HTML Editor

Keyboard Shortcuts

12pt

Paragraph

p

Flag this Question

Question 43

10 pts

Data table and/or results:

Upload Choose a File

Flag this Question

Question 44

5 pts

Evidence-based conclusion statement:

HTML Editor

Keyboard Shortcuts

12pt

Paragraph

p

Flag this Question

Question 45

10 pts

Phase IV: Summary

C r e a t e a PITHY 5 0 -word summary, in your own w o r d s, that describes how the Sun’s motion and position changes over the day and over the year. You should cite what you learned from doing each of the phases of this lab, not describe what you have learned in class or elsewhere.

Include a word count at the end of your answer. (Remember, 5 0 w o r d s is not much! This is intended to keep you mindful of making your answers BRIEF and PITHY.)

HTML Editor

Keyboard Shortcuts

12pt

Paragraph

p

Flag this Question

Question 46

9 pts

Partner Follow Up

We would also like to collect some feedback about how the partnerships worked, and how useful they are, so we can decide whether to continue requiring them or make them optional. Be sure to include the following things:a. A list of all the ways how you helped each other, e.g. Checked answers after doing them alone, discussed answer ideas before writing them out, pooled data, compared data, improved your answer after hearing your partner’s answer, etc.b. An estimate of what fraction of the lab you interacted with your partner about, e.g. “two of the six phases”, or “about half the time”, or “all but two of the questions”, etc.c. Your honest opinion about how helpful having a partner was TO YOU. Your partner will not read this, only the instructors will, so please be frank.d. Optional: Any other comments you might wish to share about working in partners. If you did not work with any partners, please say simply “No partner”.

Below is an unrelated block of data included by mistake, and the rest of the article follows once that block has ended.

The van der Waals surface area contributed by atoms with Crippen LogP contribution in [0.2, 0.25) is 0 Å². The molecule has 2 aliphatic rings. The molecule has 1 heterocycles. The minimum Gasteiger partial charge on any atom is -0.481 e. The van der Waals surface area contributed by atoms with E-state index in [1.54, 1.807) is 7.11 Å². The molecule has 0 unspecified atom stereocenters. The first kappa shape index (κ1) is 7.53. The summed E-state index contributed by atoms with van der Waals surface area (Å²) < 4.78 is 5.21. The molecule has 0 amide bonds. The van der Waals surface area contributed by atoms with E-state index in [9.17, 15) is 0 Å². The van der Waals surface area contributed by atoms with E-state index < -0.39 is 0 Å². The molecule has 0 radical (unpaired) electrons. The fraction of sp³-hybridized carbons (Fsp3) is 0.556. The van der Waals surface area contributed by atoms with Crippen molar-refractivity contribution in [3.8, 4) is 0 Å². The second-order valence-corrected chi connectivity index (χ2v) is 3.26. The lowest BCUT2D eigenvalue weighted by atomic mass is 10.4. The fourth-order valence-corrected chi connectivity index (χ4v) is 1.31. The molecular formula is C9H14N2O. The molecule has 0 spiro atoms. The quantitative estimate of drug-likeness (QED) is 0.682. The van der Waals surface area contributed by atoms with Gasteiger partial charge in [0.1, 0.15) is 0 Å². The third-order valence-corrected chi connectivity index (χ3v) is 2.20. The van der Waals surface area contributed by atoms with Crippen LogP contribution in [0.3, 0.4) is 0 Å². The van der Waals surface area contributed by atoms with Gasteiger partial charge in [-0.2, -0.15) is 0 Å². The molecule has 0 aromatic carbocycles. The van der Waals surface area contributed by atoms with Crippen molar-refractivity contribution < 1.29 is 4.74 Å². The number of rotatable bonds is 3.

HTML Editor

Keyboard Shortcuts

12pt

Paragraph

p

Leave a Reply